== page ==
Almost all the faculty named in anecdotes reported in the film are members of the Department of Middle Eastern and Asian Languages and Cultures (MEALAC), although faculty in other departments are also known to have expressed similar views. The individual specifically mentioned most often is Joseph Massad, an assistant professor, specializing in modern Arabic politics and intellectual history, who is currently up for tenure. Also mentioned are:
In the spring and summer of 2004, LionPAC and the David Project began showing preliminary versions of the film to small audiences. It was the producers' intent not to release the film to the public but to enable the students to convey their experiences to relevant members of the Columbia community. Ira Katznelson, interim Vice President for Arts and Sciences, saw the film and told the students that no action could be taken about the incidents described in the film without a formal complaint.
In the summer of 2004, Elana Jaffe, president of LionPAC, began calling various departments and offices to find out how a student might make such a complaint. She reports that no one seemed to be able to give her a straight answer.
Presumably, an aggrieved student could turn to the relevant department chair. But in the Department of Anthropology, the chair was Nicholas Dirks, a signer and probable instigator of the divestment petition.
In MEALAC, the chair was Hamid Dabashi.
After September 11, Dabashi expressed doubt about bin Ladin's responsibility for the attack and announced that CNN should be held accountable for "war crimes."5 In an op-ed in the the Columbia Spectator, Dabashi denounced Zionism as "a ghastly racist ideology," condemned "the Israeli slaughter of innocent Palestinians in Jenin," and declared that he and his colleagues had "received repeated and unequivocal assurances from our recognized administrators that we have done absolutely nothing wrong in defending the rights of voiceless victims of the massacres in Palestine."6 He also cancelled his classes to attend a pro-Palestinian sit-in. (One irate student, in an Internet posting, pointed out that Columbia students pay $90 per class session.). Dabashi called the university's former Hillel Director, Rabbi Sheer "a lunatic thug" for registering a public complaint. Sheer had discussed with Dean Lisa Anderson of the School of International Affairs student complaints about anti-Israel bias in the MEALAC curriculum. In the March 10, 2003 Spectator, referring to Rabbi Sheer's criticism, Dabashi wrote:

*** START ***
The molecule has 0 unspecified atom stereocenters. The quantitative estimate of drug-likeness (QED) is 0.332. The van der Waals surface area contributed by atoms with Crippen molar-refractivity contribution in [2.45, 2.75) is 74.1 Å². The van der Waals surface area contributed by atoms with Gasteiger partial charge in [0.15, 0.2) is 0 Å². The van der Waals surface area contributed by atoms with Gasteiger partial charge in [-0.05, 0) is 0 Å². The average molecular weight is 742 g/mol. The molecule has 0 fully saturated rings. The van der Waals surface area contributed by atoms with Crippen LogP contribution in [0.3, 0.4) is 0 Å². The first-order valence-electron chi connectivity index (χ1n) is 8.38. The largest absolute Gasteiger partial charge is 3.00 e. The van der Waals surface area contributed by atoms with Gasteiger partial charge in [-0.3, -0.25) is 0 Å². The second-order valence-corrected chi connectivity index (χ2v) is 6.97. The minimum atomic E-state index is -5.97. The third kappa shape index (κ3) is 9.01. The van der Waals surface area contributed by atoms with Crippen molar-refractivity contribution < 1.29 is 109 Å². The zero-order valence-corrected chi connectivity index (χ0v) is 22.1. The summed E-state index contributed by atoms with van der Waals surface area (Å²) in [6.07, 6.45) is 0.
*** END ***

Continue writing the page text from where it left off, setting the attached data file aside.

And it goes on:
Such malicious misrepresentations of my department are a deliberate attempt at silencing voices of civilized dissent and civil discourse in these extremely troubling times. They have created undue anxiety among our alumni on one hand and on the other unleashed scores of death threats against me personally, and against my colleague Professor Joseph Massad, by lunatic thugs. None of these intimidations will be effective. We will not be silenced.
Students may also bring their concerns to the Dean of Academic Affairs, Kathy Yatrakis. Here are the statements of two students who attempted this channel to register a complaint. (These statements are part of the documentary.)
I went to Dean Yatrakis, together with my friend, who had been in the class with me. The dean asked my friend to wait outside. I pulled out an agenda that I had typed out of exactly what I wanted to discuss with her, what I wanted to convey. She asked me to put my papers away, that she wanted to hear from me. So, we then went on to discuss, and I remember feeling that Dean Yatrakis totally pushed away my feelings . . . from what I had come to discuss, which was the atmosphere that professor Saliba created in class. Instead she tried to put the way I was feeling on me, making it seem that it was something about me that made me feel intimidated. I remember leaving that meeting, I called my father crying. I had never felt that my words had been so manipulated and removed from what I was actually trying to say. My words were just falling on deaf ears that didn't want to hear what I was saying. I just felt there was no one to go to. If I can't speak to a dean at Columbia about this, then whom can I speak to?
Student # 2
So, I went to Dean Yatrakis, thinking that . . . I'd assume a sympathetic ear, but I really went to her, thinking that the way you get things done is by going to an administrator